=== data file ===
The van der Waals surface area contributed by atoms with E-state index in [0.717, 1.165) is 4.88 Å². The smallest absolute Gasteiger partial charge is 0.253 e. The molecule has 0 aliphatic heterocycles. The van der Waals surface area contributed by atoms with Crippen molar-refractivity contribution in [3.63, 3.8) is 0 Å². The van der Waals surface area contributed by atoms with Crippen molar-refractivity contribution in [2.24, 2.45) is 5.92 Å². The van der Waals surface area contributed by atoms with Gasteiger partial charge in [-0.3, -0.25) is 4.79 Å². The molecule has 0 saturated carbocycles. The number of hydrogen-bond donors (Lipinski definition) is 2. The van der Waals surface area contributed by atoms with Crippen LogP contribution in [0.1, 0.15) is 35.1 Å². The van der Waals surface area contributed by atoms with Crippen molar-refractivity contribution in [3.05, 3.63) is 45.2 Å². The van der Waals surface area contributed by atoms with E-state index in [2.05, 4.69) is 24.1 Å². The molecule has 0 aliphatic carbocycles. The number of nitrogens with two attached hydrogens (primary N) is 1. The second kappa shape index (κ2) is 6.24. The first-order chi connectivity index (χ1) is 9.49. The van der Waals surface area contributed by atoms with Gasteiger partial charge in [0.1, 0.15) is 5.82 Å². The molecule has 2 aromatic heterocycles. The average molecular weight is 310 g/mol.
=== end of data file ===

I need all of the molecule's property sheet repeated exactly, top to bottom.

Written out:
The van der Waals surface area contributed by atoms with E-state index in [0.717, 1.165) is 4.88 Å². The smallest absolute Gasteiger partial charge is 0.253 e. The molecule has 0 aliphatic heterocycles. The van der Waals surface area contributed by atoms with Crippen molar-refractivity contribution in [3.63, 3.8) is 0 Å². The van der Waals surface area contributed by atoms with Crippen molar-refractivity contribution in [2.24, 2.45) is 5.92 Å². The van der Waals surface area contributed by atoms with Gasteiger partial charge in [-0.3, -0.25) is 4.79 Å². The molecule has 0 saturated carbocycles. The number of hydrogen-bond donors (Lipinski definition) is 2. The van der Waals surface area contributed by atoms with Crippen LogP contribution in [0.1, 0.15) is 35.1 Å². The van der Waals surface area contributed by atoms with Crippen molar-refractivity contribution in [3.05, 3.63) is 45.2 Å². The van der Waals surface area contributed by atoms with E-state index in [2.05, 4.69) is 24.1 Å². The molecule has 0 aliphatic carbocycles. The number of nitrogens with two attached hydrogens (primary N) is 1. The second kappa shape index (κ2) is 6.24. The first-order chi connectivity index (χ1) is 9.49. The van der Waals surface area contributed by atoms with Gasteiger partial charge in [0.1, 0.15) is 5.82 Å². The molecule has 2 aromatic heterocycles. The average molecular weight is 310 g/mol.